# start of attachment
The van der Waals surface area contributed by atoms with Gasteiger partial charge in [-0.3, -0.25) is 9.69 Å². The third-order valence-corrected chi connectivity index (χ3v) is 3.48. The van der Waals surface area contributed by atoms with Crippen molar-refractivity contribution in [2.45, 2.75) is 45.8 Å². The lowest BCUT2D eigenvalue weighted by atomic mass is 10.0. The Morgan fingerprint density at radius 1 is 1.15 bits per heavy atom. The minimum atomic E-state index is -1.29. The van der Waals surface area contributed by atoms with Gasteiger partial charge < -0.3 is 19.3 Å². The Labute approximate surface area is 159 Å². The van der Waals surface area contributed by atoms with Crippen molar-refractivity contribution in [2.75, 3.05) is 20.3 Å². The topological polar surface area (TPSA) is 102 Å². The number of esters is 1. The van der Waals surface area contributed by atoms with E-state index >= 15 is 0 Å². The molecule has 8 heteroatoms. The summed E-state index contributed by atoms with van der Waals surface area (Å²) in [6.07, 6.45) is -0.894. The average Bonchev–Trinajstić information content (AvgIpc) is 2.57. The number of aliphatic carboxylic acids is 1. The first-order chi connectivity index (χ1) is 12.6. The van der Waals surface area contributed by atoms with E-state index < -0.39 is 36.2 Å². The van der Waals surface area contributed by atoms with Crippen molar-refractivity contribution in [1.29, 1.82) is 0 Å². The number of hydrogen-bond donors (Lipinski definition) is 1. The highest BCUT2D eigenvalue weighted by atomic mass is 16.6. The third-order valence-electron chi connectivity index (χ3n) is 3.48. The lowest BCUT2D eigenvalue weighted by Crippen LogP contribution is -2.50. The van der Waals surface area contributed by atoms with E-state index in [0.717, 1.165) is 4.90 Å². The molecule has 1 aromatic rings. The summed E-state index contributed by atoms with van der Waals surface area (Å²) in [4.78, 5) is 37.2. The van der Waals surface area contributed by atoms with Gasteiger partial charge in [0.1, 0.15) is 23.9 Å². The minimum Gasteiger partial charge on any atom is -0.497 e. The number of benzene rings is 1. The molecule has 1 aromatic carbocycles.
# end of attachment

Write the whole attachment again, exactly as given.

The van der Waals surface area contributed by atoms with Gasteiger partial charge in [-0.3, -0.25) is 9.69 Å². The third-order valence-corrected chi connectivity index (χ3v) is 3.48. The van der Waals surface area contributed by atoms with Crippen molar-refractivity contribution in [2.45, 2.75) is 45.8 Å². The lowest BCUT2D eigenvalue weighted by atomic mass is 10.0. The Morgan fingerprint density at radius 1 is 1.15 bits per heavy atom. The minimum atomic E-state index is -1.29. The van der Waals surface area contributed by atoms with Gasteiger partial charge < -0.3 is 19.3 Å². The Labute approximate surface area is 159 Å². The van der Waals surface area contributed by atoms with Crippen molar-refractivity contribution in [2.75, 3.05) is 20.3 Å². The topological polar surface area (TPSA) is 102 Å². The number of esters is 1. The van der Waals surface area contributed by atoms with E-state index >= 15 is 0 Å². The molecule has 8 heteroatoms. The summed E-state index contributed by atoms with van der Waals surface area (Å²) in [6.07, 6.45) is -0.894. The average Bonchev–Trinajstić information content (AvgIpc) is 2.57. The number of aliphatic carboxylic acids is 1. The first-order chi connectivity index (χ1) is 12.6. The van der Waals surface area contributed by atoms with E-state index < -0.39 is 36.2 Å². The van der Waals surface area contributed by atoms with Crippen molar-refractivity contribution in [1.29, 1.82) is 0 Å². The number of hydrogen-bond donors (Lipinski definition) is 1. The highest BCUT2D eigenvalue weighted by atomic mass is 16.6. The third-order valence-electron chi connectivity index (χ3n) is 3.48. The lowest BCUT2D eigenvalue weighted by Crippen LogP contribution is -2.50. The van der Waals surface area contributed by atoms with E-state index in [0.717, 1.165) is 4.90 Å². The molecule has 1 aromatic rings. The summed E-state index contributed by atoms with van der Waals surface area (Å²) in [4.78, 5) is 37.2. The van der Waals surface area contributed by atoms with Gasteiger partial charge in [0.1, 0.15) is 23.9 Å². The minimum Gasteiger partial charge on any atom is -0.497 e. The number of benzene rings is 1. The molecule has 1 aromatic carbocycles.